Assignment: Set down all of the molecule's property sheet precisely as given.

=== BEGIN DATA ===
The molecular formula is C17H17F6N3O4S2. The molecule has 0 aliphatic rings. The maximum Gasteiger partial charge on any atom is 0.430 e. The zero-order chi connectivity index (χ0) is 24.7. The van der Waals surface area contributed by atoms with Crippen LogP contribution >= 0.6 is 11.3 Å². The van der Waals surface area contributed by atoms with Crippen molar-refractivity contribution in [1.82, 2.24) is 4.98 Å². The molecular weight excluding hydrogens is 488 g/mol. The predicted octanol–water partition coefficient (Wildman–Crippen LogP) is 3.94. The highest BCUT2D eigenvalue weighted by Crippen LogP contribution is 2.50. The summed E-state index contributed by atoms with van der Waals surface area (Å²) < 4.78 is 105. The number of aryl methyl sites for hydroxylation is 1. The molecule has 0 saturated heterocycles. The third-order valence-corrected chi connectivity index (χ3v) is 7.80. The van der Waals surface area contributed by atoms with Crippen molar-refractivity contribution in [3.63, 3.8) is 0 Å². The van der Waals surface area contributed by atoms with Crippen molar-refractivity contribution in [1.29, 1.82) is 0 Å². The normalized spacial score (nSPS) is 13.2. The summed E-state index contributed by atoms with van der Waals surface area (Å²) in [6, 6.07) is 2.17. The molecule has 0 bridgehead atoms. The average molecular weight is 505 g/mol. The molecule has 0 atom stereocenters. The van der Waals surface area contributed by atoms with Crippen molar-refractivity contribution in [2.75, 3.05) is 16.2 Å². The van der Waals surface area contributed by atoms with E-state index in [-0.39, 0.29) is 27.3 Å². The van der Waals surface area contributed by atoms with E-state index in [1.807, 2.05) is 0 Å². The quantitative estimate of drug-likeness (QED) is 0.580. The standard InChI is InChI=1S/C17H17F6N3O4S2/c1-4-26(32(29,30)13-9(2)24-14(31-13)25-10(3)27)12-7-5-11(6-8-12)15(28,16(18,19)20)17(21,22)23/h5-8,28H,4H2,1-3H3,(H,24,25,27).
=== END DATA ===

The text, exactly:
The molecular formula is C17H17F6N3O4S2. The molecule has 0 aliphatic rings. The maximum Gasteiger partial charge on any atom is 0.430 e. The zero-order chi connectivity index (χ0) is 24.7. The van der Waals surface area contributed by atoms with Crippen LogP contribution >= 0.6 is 11.3 Å². The van der Waals surface area contributed by atoms with Crippen molar-refractivity contribution in [1.82, 2.24) is 4.98 Å². The molecular weight excluding hydrogens is 488 g/mol. The predicted octanol–water partition coefficient (Wildman–Crippen LogP) is 3.94. The highest BCUT2D eigenvalue weighted by Crippen LogP contribution is 2.50. The summed E-state index contributed by atoms with van der Waals surface area (Å²) < 4.78 is 105. The number of aryl methyl sites for hydroxylation is 1. The molecule has 0 saturated heterocycles. The third-order valence-corrected chi connectivity index (χ3v) is 7.80. The van der Waals surface area contributed by atoms with Crippen molar-refractivity contribution in [3.63, 3.8) is 0 Å². The van der Waals surface area contributed by atoms with Crippen molar-refractivity contribution in [1.29, 1.82) is 0 Å². The normalized spacial score (nSPS) is 13.2. The summed E-state index contributed by atoms with van der Waals surface area (Å²) in [6, 6.07) is 2.17. The molecule has 0 bridgehead atoms. The average molecular weight is 505 g/mol. The molecule has 0 atom stereocenters. The van der Waals surface area contributed by atoms with Crippen molar-refractivity contribution in [2.75, 3.05) is 16.2 Å². The van der Waals surface area contributed by atoms with E-state index in [-0.39, 0.29) is 27.3 Å². The van der Waals surface area contributed by atoms with E-state index in [1.807, 2.05) is 0 Å². The quantitative estimate of drug-likeness (QED) is 0.580. The standard InChI is InChI=1S/C17H17F6N3O4S2/c1-4-26(32(29,30)13-9(2)24-14(31-13)25-10(3)27)12-7-5-11(6-8-12)15(28,16(18,19)20)17(21,22)23/h5-8,28H,4H2,1-3H3,(H,24,25,27).